“We’ve also heard from Black Lives Matter organizers that these people come out for their one day to take their cute Instagram pictures and put on their pussy hat but when they have a Black Lives Matter rally, those thousands of people don’t show up for anything else,” Morris said. 

 

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The 2019 Asheville Women’s March participants gather at Pack Square. Joe Pellegrino/Smoky Mountain News photo

 

Women of color and women in the LGBTQ community want to know their unique struggles are also being recognized within the women’s movement. When white feminists speak about unequal pay, Morris said, you hear that women make 75 cents for every dollar a man makes. However, you don’t hear as much about black women making 61 cents on the dollar and Latina women only earning 54 cents on the dollar to what a man is paid. 

“The march seems centered on an idea of women that’s not reality for many undocumented, working class or indigent women in the United States,” he said. “None of these groups were saying they don’t support the women’s march, they just want to hear feminists who also understand the need for black feminism as well.”

Whether the Radical March will return next year, Morris said, will depend on the conversations being had within the national Women’s March movement. 

“They were addressing a lot of the concerns we were talking about so maybe it won’t be needed next year, but if there’s interest we’d consider it,” he said. “We don’t see ourselves as enemies to the national women’s march, but if it isn’t as radical as we want to be, we want to show up to change it.”

Morris said the “Radical March” contingent had broad interest on social media, but only about 40 people attended the event. 

“But it was so bitterly cold I think it affected attendance at both marches,” he said. 

 

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Attendees hold signs (right) at the radical contingent of the 2019 Asheville Women’s March. Joe Pellegrino/The Smoky Mountain News photo

 

Horvitz said the cold and snowy weather definitely impacted attendance this year, yet still thousands of people showed up to listen to the speakers and march as long as they could. 

“There’s been discussions about whether we want to do it this time of year again because of the weather — we might do a survey and see if there’s a better time to have it.”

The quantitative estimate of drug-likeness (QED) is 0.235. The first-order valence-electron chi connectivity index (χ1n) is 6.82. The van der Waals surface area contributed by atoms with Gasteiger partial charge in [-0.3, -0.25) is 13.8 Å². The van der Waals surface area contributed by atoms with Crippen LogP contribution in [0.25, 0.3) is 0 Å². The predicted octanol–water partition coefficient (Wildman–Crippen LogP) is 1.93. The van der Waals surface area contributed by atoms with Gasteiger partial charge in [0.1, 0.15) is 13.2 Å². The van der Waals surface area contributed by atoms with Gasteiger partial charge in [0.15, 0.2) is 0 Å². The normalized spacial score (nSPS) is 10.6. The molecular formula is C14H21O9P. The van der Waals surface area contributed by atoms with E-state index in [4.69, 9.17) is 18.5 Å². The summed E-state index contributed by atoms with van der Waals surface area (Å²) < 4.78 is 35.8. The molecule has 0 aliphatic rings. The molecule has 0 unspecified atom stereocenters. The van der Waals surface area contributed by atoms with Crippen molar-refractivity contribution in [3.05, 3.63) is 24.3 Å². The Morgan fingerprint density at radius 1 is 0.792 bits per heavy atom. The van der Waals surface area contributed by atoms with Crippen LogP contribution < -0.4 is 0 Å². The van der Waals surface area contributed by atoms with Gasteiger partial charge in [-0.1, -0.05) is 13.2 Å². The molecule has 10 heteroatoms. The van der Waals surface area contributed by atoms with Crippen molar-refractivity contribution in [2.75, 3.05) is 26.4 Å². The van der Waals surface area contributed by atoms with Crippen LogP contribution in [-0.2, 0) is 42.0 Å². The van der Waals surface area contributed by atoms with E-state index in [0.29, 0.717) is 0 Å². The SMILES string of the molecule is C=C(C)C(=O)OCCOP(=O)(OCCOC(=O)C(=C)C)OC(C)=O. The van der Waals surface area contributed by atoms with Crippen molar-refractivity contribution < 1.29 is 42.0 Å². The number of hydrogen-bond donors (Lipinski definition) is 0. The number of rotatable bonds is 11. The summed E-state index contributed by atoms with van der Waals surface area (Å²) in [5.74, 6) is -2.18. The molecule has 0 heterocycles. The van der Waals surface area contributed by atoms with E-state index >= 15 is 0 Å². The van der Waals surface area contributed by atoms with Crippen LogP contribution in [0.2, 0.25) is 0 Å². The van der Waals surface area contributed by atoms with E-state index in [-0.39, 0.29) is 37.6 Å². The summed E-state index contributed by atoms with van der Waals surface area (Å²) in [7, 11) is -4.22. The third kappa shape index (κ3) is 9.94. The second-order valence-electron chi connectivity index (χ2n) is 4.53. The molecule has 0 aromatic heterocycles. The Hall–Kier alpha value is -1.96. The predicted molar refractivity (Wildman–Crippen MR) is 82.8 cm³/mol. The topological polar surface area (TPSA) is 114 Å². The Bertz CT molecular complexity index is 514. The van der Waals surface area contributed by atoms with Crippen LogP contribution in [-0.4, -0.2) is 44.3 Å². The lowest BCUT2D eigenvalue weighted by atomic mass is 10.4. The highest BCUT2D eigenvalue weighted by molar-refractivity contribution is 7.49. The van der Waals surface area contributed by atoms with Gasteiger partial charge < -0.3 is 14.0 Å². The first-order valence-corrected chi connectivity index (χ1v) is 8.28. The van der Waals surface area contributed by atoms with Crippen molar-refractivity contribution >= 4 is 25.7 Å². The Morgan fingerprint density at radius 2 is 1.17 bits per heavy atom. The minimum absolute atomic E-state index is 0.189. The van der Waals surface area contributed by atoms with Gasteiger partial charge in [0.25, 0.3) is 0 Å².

Horvitz also pointed out that organizing the march is no easy or cheap task — it takes a lot of people and a lot of money to pull off. The organizers had to raise over $6,000 to cover the cost of a sound system, security to keep all marchers safe, permits, insurance (which has tripled in cost since 2017) and equipment required by the city. All extra proceeds — $1,892 — were donated to Planned Parenthood South Atlantic.

Marie-Line Germain, lead organizer of the Women’s March on Asheville, said the momentum of the march and the movement has not been lost. In fact, RSVPs to this year’s march was almost 14,000 — about 4,000 more than in 2017. She said she’s seen an increasing number of men and Millennials show their support for women’s rights, human rights and for justice, which she sees as a sign that democracy is well and that more people are becoming civically engaged as the 2020 election approaches. 

“It is not by chance that Western North Carolinians and folks from out of state left their cozy homes to attend the Women’s March on Asheville this year despite the arctic temperatures,” Germain said. “They clearly see the impact marches and other movements such as MeToo have had. There are more women in Congress than ever before, hundreds of companies have created or strengthened their sexual harassment policies and there are already four women in the 2020 presidential election race.”